Here's something you won't hear often — or ever: "Student loans are a privilege." (I Googled it: Six results.)
Considering loans make it possible for millions of people to get a college education, they're something to be thankful for. Yes, college can be ridiculously expensive, loans often don't cover all the costs and unaffordable debt is a terrible thing to deal with, but that doesn't cancel out the good things student loans enable. Because they are fundamentally a helpful tool, students need to earn their loan privileges, and if you fall short of the lender's standards at any point, you may lose the financial aid and your ability to complete your education.
Some borrowers don't realize until it's too late they have requirements to meet in order to keep receiving loans. If you're banking on student loans to complete your education, make sure you hold up your end of the agreement. Here are a few things that could disqualify you from student loan aid.
1. Getting Bad Grades
Theoretically, grades reflect what you're getting out of your education, so poor grades send the message that you're not learning much. Think of it this way: The government has invested in your education, and your grades are an indication of the potential return on it. If it becomes clear that you may not produce one, they're not going to invest further. Your school's policy will tell you what grade point average you need to maintain in order to keep receiving financial aid.
You also need to make "satisfactory academic progress," meaning you have to be earning credit at a rate that suggests you won't be in school forever. For example, your school may say you have five years to earn a degree designed to be completed in four years, if you're a full-time student. If you fall behind that pace, you may find it hard to find someone who wants to foot the bill for you to continue.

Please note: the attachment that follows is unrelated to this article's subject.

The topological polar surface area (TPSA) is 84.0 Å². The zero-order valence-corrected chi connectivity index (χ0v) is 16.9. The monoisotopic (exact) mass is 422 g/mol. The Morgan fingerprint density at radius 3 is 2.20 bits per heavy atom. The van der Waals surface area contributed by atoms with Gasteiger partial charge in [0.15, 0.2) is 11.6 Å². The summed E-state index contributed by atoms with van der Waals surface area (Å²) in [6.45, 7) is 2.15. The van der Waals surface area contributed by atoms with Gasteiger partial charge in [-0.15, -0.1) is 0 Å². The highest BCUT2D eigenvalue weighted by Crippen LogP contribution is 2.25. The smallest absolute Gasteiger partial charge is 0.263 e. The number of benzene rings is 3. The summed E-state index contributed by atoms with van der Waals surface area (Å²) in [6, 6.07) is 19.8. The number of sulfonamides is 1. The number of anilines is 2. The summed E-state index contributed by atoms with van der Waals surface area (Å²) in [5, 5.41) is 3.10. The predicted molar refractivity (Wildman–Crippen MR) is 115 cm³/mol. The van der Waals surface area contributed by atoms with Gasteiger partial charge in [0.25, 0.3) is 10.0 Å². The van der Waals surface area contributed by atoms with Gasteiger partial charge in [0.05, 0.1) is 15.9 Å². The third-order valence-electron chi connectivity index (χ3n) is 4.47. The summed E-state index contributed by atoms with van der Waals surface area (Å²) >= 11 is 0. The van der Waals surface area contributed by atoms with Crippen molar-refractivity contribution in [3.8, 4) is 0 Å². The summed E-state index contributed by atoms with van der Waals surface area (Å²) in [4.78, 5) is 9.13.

2. Not Meeting Need Requirements
Federal student loans require students to demonstrate need for financial aid, so if your financial situation changes from year to year, you may not qualify for the same amount of loans from one academic term to the next. That's something you need to be prepared for.
If you're in repayment for student loans and want to take out another federal student loan, make sure your existing debt is in order. You can't receive additional aid if you're in default.
3. Neglecting Your Paperwork
You have to fill out the Free Application for Federal Student Aid (FAFSA) every year. It's very easy, and you will not get federal loans if you don't.
Sticking with the theme of looking at loans in a positive light, it's actually good for you that these rules are in place (again, there are arguments otherwise, but this is a glass-half-full story). If you're unable to make your way through college without accomplishing these three things, it's probably not a good idea to go further into debt for the education. There are certainly exceptions to that idea, and you're allowed to appeal your ineligibility if you fall short of expectations as a result of extenuating circumstances, but it's important to remember that student loans are a valuable tool, and you have to put forth some effort to use that tool.
As anyone can tell you, that work only continues after graduation. When you enter student loan repayment, prioritize making your payments, because falling behind will make the loans more expensive, and delinquency or default will hurt your credit standing. You can see how your student loans are impacting your credit by reviewing your credit data for free on Credit.com.
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